Why do a lot of groups not use the cover rules?


Pathfinder First Edition General Discussion

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I've seen this mentioned on the boards and I've seen it in actual play. It seems that a lot of people just don't use the rules for cover. Does anyone have any ideas on why, though? Are those rules too complicated? Are they somehow not fun?

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Really? I've seen lots of people get the cover rules wrong, and I've seen a lot of accusations of "Well if you think archery is so strong, then obviously you're not applying the cover rules in your games," but I don't think I've ever actually encountered anyone who just straight-up didn't use the cover rules. Did the people you encountered not cite reasons for that houserule?


Personally, I use it all the time. It was coming into play all session long in my Sunday group's game this past weekend.


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This may be unusual, but I've played or GMed across six campaigns, and I've never seen an optimized archer.

With a non-optimized ranged attack, cover works like this:
Cleric: "Well, I'm low on spells, and I can't get into melee, so I throw my spear at the ogre. Let's see, my BAB is 2 and I've got +1 for Dex, and +1 for Divine Favor, and +1 for Bless. I rolled a 19, so that's 24 total. AC of 17, you said?"
GM: "Right, but you're firing into melee with -4, and the barbarian acts as cover between you and the ogre for a second -4... So you miss."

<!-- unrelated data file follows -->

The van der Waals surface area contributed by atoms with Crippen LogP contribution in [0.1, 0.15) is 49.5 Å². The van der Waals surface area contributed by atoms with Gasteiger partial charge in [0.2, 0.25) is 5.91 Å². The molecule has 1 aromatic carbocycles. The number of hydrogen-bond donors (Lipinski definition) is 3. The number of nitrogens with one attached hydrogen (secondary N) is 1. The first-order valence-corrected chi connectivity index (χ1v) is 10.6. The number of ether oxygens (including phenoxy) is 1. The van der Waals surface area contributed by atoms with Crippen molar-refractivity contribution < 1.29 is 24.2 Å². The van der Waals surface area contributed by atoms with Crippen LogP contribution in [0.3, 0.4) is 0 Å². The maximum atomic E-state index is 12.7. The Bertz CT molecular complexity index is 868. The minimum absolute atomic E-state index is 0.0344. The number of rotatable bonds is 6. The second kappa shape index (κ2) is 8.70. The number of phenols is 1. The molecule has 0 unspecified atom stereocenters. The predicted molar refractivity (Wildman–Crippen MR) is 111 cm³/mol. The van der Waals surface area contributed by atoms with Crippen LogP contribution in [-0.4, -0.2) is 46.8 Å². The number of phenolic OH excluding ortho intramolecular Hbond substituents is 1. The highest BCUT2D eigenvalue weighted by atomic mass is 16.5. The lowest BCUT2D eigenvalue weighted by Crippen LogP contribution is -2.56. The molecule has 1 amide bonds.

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Melkiador wrote:
I've seen this mentioned on the boards and I've seen it in actual play. It seems that a lot of people just don't use the rules for cover. Does anyone have any ideas on why, though? Are those rules too complicated? Are they somehow not fun?

Have you ever been in the middle of an intense combat and thought, "Man, I really wish we could use protractors and straight edges to crawl through combat."


Jiggy wrote:
Really? I've seen lots of people get the cover rules wrong, and I've seen a lot of accusations of "Well if you think archery is so strong, then obviously you're not applying the cover rules in your games," but I don't think I've ever actually encountered anyone who just straight-up didn't use the cover rules. Did the people you encountered not cite reasons for that houserule?

I typically don't bring it up, because I don't want to slow the game down. I figure that kind of thing is up to the DM. I'm not so sure people are choosing not to use them. It seems more like forgetting them or not knowing about them. But I've seen this in multiple games: Both PFS and home games.


I have seen a few get it wrong but none not using them.


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Rhedyn wrote:
Melkiador wrote:
I've seen this mentioned on the boards and I've seen it in actual play. It seems that a lot of people just don't use the rules for cover. Does anyone have any ideas on why, though? Are those rules too complicated? Are they somehow not fun?
Have you ever been in the middle of an intense combat and thought, "Man, I really wish we could use protractors and straight edges to crawl through combat."

I play on a whiteboard with no grid at all - our entire tabletop is one giant whiteboard and I just draw the rooms, terrain, etc.

Occasionally we use a ruler to measure distance but these days that is very rare. Somebody wants to move 30', they pick up their mini and move it about 6 inches and put it down. As the GM, I "eyeball" estimate if I think that was really a 30' move and make an adjustment if I think they were off a little, but usually I don't need to do this.